Cobweb plots are a way of visualizing iterations of a function.
For a function f and a starting point x, you plot (x, f(x)) as usual. Then since f(x) will be the next value of x, you convert it to an x by drawing a horizontal line from (x, f(x)) to (f(x), f(x)). In other words, you convert the previous y value to an x value by moving to where a horizontal line intersects the line y = x. Then you go up from the new x to f applied to the new x. The Python code below makes this all explicit.
Update: I made a couple changes after this post was first published. I added the dotted line y = x to the plots, and I changed the aspect ratio from the default to 1 to make the horizontal and vertical scales the same.
import matplotlib.pyplot as plt from scipy import cos, linspace def cobweb(f, x0, N, a=0, b=1): # plot the function being iterated t = linspace(a, b, N) plt.plot(t, f(t), 'k') # plot the dotted line y = x plt.plot(t, t, "k:") # plot the iterates x, y = x0, f(x0) for _ in range(N): fy = f(y) plt.plot([x, y], [y, y], 'b', linewidth=1) plt.plot([y, y], [y, fy], 'b', linewidth=1) x, y = y, fy plt.axes().set_aspect(1) plt.show() plt.close()
The plot above was made by calling
cobweb(cos, 1, 20)
to produce the cobweb plot for 20 iterations of cosine starting with x = 1. There’s one fixed point, and the cobweb plot spirals into that fixed point.
Next let’s look at several iterations of the logistic map f(x) = rx(1 – x) for differing values of r.
# one fixed point cobweb(lambda x: 2.9*x*(1-x), 0.1, 100) # converging to two-point attractor cobweb(lambda x: 3.1*x*(1-x), 0.1, 100) # starting exactly on the attractor cobweb(lambda x: 3.1*x*(1-x), 0.558, 100) # in the chaotic region. cobweb(lambda x: 4.0*x*(1-x), 0.1, 100)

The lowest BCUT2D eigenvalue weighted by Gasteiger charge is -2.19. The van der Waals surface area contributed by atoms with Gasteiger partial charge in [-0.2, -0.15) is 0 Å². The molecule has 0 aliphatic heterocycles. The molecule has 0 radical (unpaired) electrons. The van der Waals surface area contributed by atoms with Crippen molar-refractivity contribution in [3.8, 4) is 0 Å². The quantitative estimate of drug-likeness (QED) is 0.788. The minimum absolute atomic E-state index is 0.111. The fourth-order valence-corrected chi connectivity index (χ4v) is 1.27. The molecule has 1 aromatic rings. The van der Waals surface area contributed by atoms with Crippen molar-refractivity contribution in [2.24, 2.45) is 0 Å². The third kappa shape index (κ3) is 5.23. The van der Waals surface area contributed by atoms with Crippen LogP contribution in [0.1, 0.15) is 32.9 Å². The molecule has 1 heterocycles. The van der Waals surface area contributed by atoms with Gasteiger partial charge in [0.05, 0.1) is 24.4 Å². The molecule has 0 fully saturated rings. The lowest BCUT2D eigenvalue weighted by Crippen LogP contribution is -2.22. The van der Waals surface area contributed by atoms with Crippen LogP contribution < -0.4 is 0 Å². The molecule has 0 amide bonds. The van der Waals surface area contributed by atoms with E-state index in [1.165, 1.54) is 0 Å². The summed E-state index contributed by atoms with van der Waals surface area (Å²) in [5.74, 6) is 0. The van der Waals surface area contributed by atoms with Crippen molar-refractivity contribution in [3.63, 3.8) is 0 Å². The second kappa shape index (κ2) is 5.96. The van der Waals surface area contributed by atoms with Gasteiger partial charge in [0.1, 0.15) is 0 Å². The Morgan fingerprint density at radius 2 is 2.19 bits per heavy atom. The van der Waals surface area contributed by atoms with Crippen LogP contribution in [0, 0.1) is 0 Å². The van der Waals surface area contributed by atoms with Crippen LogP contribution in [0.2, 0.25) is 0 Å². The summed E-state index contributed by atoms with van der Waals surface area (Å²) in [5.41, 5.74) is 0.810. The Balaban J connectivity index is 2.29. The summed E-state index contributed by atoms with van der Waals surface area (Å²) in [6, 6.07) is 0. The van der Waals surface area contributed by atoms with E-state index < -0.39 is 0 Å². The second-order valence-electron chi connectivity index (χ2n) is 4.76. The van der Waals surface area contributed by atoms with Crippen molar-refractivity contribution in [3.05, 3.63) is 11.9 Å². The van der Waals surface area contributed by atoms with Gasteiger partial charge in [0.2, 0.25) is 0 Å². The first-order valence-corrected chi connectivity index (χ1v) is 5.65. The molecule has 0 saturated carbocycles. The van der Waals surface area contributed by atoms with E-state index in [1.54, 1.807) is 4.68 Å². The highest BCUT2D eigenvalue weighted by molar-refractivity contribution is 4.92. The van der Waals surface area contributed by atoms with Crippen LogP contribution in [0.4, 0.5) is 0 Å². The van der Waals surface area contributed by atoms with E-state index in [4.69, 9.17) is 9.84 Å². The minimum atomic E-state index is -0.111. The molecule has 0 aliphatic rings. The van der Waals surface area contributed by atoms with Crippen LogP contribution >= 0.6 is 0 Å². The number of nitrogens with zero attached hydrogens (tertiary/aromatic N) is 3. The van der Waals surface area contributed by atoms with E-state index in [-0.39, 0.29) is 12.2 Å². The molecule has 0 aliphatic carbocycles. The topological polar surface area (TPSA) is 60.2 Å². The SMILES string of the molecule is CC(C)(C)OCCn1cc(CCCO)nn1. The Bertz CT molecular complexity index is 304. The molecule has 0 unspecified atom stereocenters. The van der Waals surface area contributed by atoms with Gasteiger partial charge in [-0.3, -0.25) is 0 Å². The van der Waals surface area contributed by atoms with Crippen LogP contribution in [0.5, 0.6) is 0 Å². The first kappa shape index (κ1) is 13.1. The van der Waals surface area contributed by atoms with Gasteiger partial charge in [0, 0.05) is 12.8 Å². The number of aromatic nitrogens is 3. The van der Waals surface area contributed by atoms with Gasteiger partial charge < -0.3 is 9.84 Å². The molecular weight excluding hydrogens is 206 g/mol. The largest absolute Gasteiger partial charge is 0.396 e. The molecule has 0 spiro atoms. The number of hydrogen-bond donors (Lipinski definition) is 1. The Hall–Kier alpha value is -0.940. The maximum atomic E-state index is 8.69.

The logistic map also has one stable fixed point if r ≤ 3. In the plot below, r = 2.9.
Next we set r = 3.1. We start at x = 0.1 and converge to the two attractor points.
If we start exactly on one of the attractor points the cobweb plot is simply a square.
Finally, when we set r = 4 we’re in the chaotic region.
3 thoughts on “Cobweb plots”
The explanation would be made more clear if at least in one of those plots the “y = x” line was also plotted (perhaps with different style, different thickness, and/or different color).
Jakub: You’re right. I changed the plots to include the diagonal line. Thanks.
Hmm, it’s easy to graphically spot a fixed point (aka 1-cycle) with this plot, and I think you can tell if it’s stable by looking at the slope there, but it’s not obvious to me how to locate a 2-cycle.
I’m thinking about moving a carpenter’s square along some fixed track, but can’t nail down the details. Any ideas?